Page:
Pregnancy-related weight gain higher among low-Income minority women, study finds

Nov 12, 2010 By Michael Greenwood

A new study by the Yale School of Public Health finds that excessive weight gain during pregnancy and inadequate postpartum weight loss are particularly prevalent among low-income, ethnic minority women. The study appears online in the journal American Journal of Obstetrics & Gynecology.

Patterns like this have important public health implications, including reduced growth for the fetus and greater likelihood of preterm delivery and injury during birth. Mothers who retain weight after giving birth are more likely than their peers to develop a range of serious health conditions, including cardiovascular disease, hypertension and diabetes.

The study followed 427 women (ranging in age from 14 to 25 years old) during their pregnancy through to 12 months postpartum. The researchers found that 62 percent of the women— particularly those who were already overweight or obese—exceeded the maximum recommended . Only 22 percent of the women gained weight within recommended guidelines.

Postpartum, the study found that one-third of the participants had a higher body mass index (BMI) one year after giving birth and that 68 percent were either overweight or obese. The study also found a noticeable shift toward obesity. Five percent of the women classified as having normal weight and 53 percent of those classified as overweight before pregnancy were classified as obese one-year postpartum. The authors note that a shift in body mass index that is seen after just one pregnancy is likely to be compounded with future pregnancies.

“Rates of overweight and obesity have increased dramatically in the United States and abroad. For childbearing women, obesity and excessive weight gain can result in serious adverse health outcomes for both mother and baby,” said Jeannette Ickovics, a professor at the School of Public Health and the paper’s senior author. “Pregnancy is a pivotal point for weight management. To promote good health, we must consider pregnancy a ‘window of opportunity’ for interventions to improve weight management and reduce the shift towards obesity.”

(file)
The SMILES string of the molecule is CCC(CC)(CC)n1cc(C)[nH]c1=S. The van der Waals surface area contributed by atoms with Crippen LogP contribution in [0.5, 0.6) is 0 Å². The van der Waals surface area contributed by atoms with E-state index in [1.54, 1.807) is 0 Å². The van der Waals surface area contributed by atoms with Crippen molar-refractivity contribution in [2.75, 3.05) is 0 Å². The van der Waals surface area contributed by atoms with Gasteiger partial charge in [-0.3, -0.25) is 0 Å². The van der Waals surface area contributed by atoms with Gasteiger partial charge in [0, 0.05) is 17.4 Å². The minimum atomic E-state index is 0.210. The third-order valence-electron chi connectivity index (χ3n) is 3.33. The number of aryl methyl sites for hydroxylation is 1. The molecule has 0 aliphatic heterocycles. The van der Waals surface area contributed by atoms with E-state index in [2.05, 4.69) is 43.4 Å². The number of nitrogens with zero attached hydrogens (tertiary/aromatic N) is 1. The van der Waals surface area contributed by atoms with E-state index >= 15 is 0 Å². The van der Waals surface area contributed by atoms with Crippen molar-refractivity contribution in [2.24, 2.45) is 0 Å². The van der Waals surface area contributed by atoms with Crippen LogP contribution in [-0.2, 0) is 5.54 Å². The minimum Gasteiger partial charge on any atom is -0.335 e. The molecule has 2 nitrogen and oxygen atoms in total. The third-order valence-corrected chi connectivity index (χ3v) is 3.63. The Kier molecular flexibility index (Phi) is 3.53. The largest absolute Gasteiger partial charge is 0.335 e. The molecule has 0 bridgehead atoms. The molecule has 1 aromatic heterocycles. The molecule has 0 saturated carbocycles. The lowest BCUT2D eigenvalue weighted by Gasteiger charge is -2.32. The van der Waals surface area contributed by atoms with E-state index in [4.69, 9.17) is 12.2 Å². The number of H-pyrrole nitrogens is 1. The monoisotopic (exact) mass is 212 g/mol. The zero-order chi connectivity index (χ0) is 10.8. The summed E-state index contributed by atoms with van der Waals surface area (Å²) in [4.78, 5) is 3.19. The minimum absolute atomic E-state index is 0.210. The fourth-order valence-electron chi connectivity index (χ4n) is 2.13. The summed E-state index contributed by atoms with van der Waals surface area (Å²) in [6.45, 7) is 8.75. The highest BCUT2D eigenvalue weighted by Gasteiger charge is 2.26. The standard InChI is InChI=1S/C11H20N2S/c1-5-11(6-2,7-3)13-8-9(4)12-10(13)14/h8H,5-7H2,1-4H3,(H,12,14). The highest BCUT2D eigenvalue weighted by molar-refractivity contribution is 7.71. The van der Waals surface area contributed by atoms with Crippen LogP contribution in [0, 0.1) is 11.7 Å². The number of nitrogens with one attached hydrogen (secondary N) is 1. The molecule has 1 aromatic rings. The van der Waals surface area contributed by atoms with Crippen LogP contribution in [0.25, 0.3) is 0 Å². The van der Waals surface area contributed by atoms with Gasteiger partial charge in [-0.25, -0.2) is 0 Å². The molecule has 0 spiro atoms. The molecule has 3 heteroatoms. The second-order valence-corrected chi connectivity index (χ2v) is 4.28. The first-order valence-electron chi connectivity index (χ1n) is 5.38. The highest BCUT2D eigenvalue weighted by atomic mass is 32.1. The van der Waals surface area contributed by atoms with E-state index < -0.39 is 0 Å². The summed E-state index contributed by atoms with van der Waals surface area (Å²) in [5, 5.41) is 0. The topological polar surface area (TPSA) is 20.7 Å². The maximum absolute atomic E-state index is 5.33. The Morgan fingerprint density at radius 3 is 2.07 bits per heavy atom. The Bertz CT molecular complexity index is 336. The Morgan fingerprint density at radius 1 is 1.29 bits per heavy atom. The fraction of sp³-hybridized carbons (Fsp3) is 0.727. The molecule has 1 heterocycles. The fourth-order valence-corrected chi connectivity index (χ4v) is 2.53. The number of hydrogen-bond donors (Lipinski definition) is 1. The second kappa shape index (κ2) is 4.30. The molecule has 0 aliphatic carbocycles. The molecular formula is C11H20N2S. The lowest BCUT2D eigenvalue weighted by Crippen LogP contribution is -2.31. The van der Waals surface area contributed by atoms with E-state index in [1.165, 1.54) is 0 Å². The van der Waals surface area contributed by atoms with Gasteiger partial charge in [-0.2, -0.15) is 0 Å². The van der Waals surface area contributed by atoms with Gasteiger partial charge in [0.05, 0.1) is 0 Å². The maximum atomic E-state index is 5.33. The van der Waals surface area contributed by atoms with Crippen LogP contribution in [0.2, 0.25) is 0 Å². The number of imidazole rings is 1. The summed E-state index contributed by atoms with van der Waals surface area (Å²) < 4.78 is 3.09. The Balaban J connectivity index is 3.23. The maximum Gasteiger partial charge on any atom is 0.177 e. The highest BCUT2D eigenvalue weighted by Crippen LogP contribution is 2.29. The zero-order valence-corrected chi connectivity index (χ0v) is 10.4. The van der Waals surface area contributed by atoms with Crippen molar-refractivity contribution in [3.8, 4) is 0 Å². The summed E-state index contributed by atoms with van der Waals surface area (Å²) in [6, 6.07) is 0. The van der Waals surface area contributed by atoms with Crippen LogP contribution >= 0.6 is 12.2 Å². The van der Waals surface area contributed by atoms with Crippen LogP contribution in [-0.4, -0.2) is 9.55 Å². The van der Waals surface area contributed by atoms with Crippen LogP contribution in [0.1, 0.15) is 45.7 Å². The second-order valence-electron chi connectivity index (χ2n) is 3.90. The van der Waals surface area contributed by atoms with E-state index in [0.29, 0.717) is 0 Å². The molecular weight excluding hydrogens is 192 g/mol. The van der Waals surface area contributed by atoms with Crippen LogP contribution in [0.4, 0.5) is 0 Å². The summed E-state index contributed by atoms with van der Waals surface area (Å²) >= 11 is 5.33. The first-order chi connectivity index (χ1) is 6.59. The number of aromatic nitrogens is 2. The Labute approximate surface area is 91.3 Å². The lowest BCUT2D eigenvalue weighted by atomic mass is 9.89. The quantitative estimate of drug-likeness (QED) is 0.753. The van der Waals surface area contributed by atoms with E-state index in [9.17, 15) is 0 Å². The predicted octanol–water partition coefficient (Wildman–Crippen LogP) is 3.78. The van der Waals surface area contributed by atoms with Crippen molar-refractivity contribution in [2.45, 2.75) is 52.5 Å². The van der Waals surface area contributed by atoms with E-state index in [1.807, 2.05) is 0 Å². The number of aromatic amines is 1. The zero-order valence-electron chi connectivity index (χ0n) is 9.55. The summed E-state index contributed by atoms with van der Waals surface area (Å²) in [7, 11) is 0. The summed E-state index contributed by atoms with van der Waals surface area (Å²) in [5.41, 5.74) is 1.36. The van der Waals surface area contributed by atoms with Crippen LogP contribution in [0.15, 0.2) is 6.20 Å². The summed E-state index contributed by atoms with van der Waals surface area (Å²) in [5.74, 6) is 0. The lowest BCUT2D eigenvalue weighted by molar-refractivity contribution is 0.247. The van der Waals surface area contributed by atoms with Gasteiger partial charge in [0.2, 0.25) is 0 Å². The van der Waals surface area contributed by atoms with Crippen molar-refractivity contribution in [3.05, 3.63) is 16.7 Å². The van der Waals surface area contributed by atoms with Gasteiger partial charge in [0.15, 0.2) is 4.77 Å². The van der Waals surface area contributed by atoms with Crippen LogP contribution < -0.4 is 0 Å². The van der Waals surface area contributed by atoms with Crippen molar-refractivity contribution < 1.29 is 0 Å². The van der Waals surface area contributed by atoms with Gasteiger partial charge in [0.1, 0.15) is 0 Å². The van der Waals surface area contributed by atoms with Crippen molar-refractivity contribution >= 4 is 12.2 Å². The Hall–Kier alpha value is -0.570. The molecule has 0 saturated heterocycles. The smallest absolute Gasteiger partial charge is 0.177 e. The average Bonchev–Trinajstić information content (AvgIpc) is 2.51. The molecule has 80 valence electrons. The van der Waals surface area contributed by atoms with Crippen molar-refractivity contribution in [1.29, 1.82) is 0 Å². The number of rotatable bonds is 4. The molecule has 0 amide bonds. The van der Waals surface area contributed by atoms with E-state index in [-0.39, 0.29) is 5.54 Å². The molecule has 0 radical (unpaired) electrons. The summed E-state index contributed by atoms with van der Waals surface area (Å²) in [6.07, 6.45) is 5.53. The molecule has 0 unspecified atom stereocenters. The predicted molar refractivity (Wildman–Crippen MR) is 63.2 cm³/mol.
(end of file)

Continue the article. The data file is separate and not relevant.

The Institute of Medicine released guidelines in 2009 on healthy levels of weight gain for pregnant women. They recommend that women who are considered underweight at the onset of their gain no more than 40 pounds; that woman who are overweight gain no more than 25 pounds; and that who are obese limit their overall weight gain to 20 pounds.

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Husky
not rated yet Nov 12, 2010
Maybe at this pivotal point its worth to offer bloated females a potent cocktail of:
- T3
- clenbuterol
- ketitofen

Wich are inicidentely used by female bodybuilders in their contest prep for paper thin skin, female bb particulary like clenny because of the non-masculinizing nature as opposed to testosterone (hairgrowth, deep voice etc) Using Clenbuterol is becoming prevalent under hollywood celebreties also and not without cautions and must be under strict medical supervision, but if you use this heavy artillerie at critical point, like being extra bloated after giving birth, you might offset/prevent obese effects for many years afterwards and in that respect justify cheating of nature with the short term investment in risk and money to ave more risk and money afterwards
Husky
not rated yet Nov 12, 2010
All i am suggesting is that they should get a cure under medical supervision that is not as high dosed and borderline dangerous as many athletes self administer for their ridiculous ripped look, but something that would bring them back within "normal" BMI, in wich case the low-medium dose would imho the balance of wanted effects vs side effects would be largely positive.